June Curtin, 49, a mum of two from Spanish Point, Co. Clare swims 365 days a year and she says that it never ceases to amaze her how good it makes her feel. Being in the sea allows June to forget her worries for a while and focus on the present as “you can’t think of anything, only the waves that are coming at you in that very moment.” Swimming changed June’s life as she found it at a time when she most needed it.
June tragically lost her husband to suicide in 2013 and says she was “struggling a bit with stress and anxiety and the pressures of home life. We were all struggling with the aftermath of my husband’s death, and I had tried all kinds of things like going to the gym and yoga, mindfulness. I had tried loads of different things, but nothing seemed to work for me.”
Having given up her job in the Armada Hotel, her family business, to focus on her children, June knew she needed to prioritise self-care. She says that “they always say you can’t serve from an empty vessel, so I decided then that I would start looking after myself because if I wasn’t then I couldn’t look after my children.”
She had exhausted all potential forms of self-care before deciding to try going for a swim one morning. She says that she lived beside the sea her entire life but “never got into the water,” but when she did, she says she felt “like the weight of the world lifted from my shoulders.”
June was keen to share this amazing feeling with others. The day after her first swim, she posted an open invitation on Facebook so that locals would feel free to join her. She says that she knew, if she didn’t, she probably wouldn’t commit to going on her own every day. The next day a local woman joined her, and every day after that, more and more people came to swim with them.
From there, Snámhaí Sásta was born. June created Snámhaí Sásta in 2019 – a community that swims, laughs, and drinks tea together on the beach every morning. They are a support to one another on good days and bad, and “there isn’t a day without laughter in the group,” according to June.
She decided to set up an Instagram page to promote the benefits of sea swimming and mental health awareness. And the numbers continued to grow. June says that “all of a sudden there were people travelling on a Sunday morning. We started having a country music disco on the beach and doing breakfast on the beach and hundreds of people would arrive from the four corners of Ireland.”
The pandemic has had a significant effect on the groups popularity. June says that during the pandemic, “sea swimming became very popular because people were really struggling and they needed something for themselves and something for their mental health.”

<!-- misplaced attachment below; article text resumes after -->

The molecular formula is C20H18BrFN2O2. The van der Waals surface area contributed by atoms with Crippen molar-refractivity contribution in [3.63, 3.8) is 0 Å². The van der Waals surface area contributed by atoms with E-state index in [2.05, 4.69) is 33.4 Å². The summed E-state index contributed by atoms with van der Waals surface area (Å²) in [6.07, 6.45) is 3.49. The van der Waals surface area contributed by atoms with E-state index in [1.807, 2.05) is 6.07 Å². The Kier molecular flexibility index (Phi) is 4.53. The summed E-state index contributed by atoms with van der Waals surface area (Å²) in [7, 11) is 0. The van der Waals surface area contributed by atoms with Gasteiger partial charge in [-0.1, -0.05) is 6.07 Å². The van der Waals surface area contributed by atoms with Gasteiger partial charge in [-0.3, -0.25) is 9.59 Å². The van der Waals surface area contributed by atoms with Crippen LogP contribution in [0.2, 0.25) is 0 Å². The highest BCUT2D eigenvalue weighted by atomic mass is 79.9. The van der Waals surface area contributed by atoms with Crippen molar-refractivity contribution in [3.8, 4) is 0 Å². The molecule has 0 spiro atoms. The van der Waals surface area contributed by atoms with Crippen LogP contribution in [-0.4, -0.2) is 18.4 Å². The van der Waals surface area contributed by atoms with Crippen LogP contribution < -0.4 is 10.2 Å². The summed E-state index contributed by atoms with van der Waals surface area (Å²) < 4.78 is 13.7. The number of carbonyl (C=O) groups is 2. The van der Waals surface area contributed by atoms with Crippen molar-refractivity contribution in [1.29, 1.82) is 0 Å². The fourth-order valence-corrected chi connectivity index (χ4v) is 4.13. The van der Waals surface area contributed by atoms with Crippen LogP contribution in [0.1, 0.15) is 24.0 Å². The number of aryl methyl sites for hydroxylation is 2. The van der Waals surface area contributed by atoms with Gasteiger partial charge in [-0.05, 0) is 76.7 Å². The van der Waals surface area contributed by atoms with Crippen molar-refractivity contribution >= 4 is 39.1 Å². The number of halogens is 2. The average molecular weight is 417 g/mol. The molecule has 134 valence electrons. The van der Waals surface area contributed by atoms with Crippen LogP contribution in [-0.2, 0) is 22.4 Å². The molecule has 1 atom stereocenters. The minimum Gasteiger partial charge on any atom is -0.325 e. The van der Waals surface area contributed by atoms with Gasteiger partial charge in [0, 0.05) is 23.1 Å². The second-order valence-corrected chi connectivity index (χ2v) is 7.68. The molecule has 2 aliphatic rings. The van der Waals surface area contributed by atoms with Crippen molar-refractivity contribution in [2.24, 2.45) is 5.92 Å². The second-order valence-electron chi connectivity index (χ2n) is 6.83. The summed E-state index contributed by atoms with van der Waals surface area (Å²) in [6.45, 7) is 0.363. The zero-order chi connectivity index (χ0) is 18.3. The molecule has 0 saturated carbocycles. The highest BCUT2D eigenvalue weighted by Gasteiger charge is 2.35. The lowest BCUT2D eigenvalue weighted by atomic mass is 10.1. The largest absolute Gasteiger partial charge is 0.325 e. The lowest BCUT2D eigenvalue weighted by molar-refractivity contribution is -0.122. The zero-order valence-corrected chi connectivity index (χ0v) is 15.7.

One of the things that makes Snámhaí Sásta stand out is their uplifting singsongs in the sea. June says that the singing started after ‘Nationwide’ did a story on Snámhaí Sásta in early 2020. June informed the researcher of the show that she loves country music and in particular, Declan Nerney. ‘Nationwide’ got in touch with Declan and he arrived down to Spanish Point for the taping of the show and “from there, the singing in the water took off,” says June.
June is currently fundraising for the Simon Community. She has set herself the same target as last year – to complete 63 swims in 21 days between the 1 and the 21 December. Last year, she managed to raise €15,000, this year she hopes to raise €50,000. The Snámhaí Sásta’s also recorded a cover of Tommy Fleming’s ‘Don’t Give Up Till It’s Over’ for the cause and CD sales will go directly to the charity. June says that she thought “it was very appropriate for anybody going through a hard time.”
The Snámhaí Sásta Instagram page receives hundreds of messages every day, often from people going through difficult times and looking for words of encouragement or advice. June’s day starts at five o’clock in the morning when she dedicates two hours to replying to the messages. She offers prayers and lights candles for those that need it most. “I enjoy it really and I’m doing something I like which is great. And it means that I can be at home for my children which is very important,” she says.
Next year June hopes to get around the country to spread her message of positivity and mental health awareness. She says that she would like to build up her self-confidence in order to “do more talks about mental health awareness and talks to young people, telling them that it’s okay not to be okay and the bravest thing you’ll ever do is ask for help.”